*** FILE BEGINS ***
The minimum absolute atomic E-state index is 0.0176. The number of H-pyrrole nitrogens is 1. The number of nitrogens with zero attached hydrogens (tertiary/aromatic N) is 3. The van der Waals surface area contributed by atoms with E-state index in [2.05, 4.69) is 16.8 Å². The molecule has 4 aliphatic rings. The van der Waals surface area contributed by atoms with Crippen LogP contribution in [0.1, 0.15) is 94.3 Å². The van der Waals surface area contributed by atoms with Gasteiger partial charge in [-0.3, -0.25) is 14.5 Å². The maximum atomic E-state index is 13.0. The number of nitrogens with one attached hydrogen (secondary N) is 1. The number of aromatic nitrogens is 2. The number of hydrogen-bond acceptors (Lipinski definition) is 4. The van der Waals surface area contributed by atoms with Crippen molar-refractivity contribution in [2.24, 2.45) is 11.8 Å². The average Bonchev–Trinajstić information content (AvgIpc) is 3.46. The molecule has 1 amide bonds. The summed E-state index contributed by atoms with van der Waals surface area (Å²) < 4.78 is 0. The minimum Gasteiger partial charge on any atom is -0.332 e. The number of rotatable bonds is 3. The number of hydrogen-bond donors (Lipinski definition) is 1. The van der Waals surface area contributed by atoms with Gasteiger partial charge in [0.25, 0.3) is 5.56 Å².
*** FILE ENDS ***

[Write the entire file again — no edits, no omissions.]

The minimum absolute atomic E-state index is 0.0176. The number of H-pyrrole nitrogens is 1. The number of nitrogens with zero attached hydrogens (tertiary/aromatic N) is 3. The van der Waals surface area contributed by atoms with E-state index in [2.05, 4.69) is 16.8 Å². The molecule has 4 aliphatic rings. The van der Waals surface area contributed by atoms with Crippen LogP contribution in [0.1, 0.15) is 94.3 Å². The van der Waals surface area contributed by atoms with Gasteiger partial charge in [-0.3, -0.25) is 14.5 Å². The maximum atomic E-state index is 13.0. The number of nitrogens with one attached hydrogen (secondary N) is 1. The number of aromatic nitrogens is 2. The number of hydrogen-bond acceptors (Lipinski definition) is 4. The van der Waals surface area contributed by atoms with Crippen molar-refractivity contribution in [2.24, 2.45) is 11.8 Å². The average Bonchev–Trinajstić information content (AvgIpc) is 3.46. The molecule has 1 amide bonds. The summed E-state index contributed by atoms with van der Waals surface area (Å²) < 4.78 is 0. The minimum Gasteiger partial charge on any atom is -0.332 e. The number of rotatable bonds is 3. The number of hydrogen-bond donors (Lipinski definition) is 1. The van der Waals surface area contributed by atoms with Gasteiger partial charge in [0.25, 0.3) is 5.56 Å².